It's Official: '24' Returning to Fox as Event Series

Lesley Goldberg
It's Official: '24' Returning to Fox as Event Series

Just days after Fox canceled Kiefer Sutherland drama Touch, the actor is returning to Fox to reprise his role as Jack Bauer in a 24 limited series.

The continuation of the series -- which spanned 192 episodes and a TV movie from 2001-10 -- will be produced by its former showrunner, Howard Gordon (Homeland). Like the original series, the 12-episode reboot, dubbed 24: Live Another Day, hails from 20th Television and Imagine TV's Brian Grazer with Gordon's banner Teakwood Lane on board to co-produce. Fox will bow the limited project in May 2014.

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The revival of 24 as a limited series comes a year after hopes for a big-screen adaptation fizzled when 20th Century Fox and producer Imagine could not agree on a budget after Suthlerland and producers including Gordon had been committed to doing it for years. In 2011, Gordon told THR that conversations were "definitely happening" to bring 24 to the big-screen.

"24 compressed over 12 weeks, Jack is back," Fox entertainment chairman Kevin Reilly told reporters early Monday during a conference call ahead of the network's upfront presentation. 

“It’s something that I think if it doesn’t happen, I will not be heartbroken,” he said at the time. “I’m very proud of that run and how it ended. It was very hard to get it to the finish line with some kind of grace in closure. Why mess it up? But if you find the right story …”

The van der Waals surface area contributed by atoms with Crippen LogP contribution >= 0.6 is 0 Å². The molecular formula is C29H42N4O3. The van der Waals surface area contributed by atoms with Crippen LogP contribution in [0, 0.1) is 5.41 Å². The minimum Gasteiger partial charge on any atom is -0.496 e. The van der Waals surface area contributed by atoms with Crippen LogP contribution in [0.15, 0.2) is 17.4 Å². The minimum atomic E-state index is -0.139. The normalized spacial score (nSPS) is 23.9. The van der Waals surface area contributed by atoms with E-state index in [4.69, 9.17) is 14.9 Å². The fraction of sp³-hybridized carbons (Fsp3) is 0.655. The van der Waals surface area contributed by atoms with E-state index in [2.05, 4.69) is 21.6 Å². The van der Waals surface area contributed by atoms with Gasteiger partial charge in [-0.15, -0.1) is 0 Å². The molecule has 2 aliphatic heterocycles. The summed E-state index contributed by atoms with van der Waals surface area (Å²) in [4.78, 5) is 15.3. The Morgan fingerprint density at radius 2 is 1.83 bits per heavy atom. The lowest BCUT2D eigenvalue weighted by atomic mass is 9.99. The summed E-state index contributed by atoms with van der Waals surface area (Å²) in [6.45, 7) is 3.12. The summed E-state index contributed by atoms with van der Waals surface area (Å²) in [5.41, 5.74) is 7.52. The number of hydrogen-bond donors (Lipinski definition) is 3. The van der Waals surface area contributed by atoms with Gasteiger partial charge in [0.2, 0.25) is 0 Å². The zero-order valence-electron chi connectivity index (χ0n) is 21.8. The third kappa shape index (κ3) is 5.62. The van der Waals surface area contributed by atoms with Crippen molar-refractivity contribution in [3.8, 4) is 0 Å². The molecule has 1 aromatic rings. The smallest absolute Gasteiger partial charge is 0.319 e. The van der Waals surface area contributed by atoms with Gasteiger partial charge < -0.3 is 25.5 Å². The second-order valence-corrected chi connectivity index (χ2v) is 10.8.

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“I miss the character terribly and I know Kiefer does, too,” he continued, adding that what was currently in the works were to take place abroad and, unlike traditional episodes of the series, would likely expand to more than 24 hours.

For Fox, 24 joins Wayward Pines as the network continues its push into the limited "event" series. Matt Dillon starrer Wayward Pines, from M. Night Shyamalan and The Playboy Club's Chad Hodge, was announced early Friday and will bow in 2014.

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Fox currently has a handful of other event series in development as it looks to lure top names for shorter time commitments in a bid for prestige and to draw eyeballs to programming without interruption, a la The Following. Fox also has event series Blood Brothers (from Band of Brothers' Bruce C. McKenna), a Shogun remake from Michael De Luca and Nigel Williams and The People v. O.J. Simpson, which hails from Golden Globe winners Scott Alexander and Larry Karaszewski (The People vs. Larry Flint).

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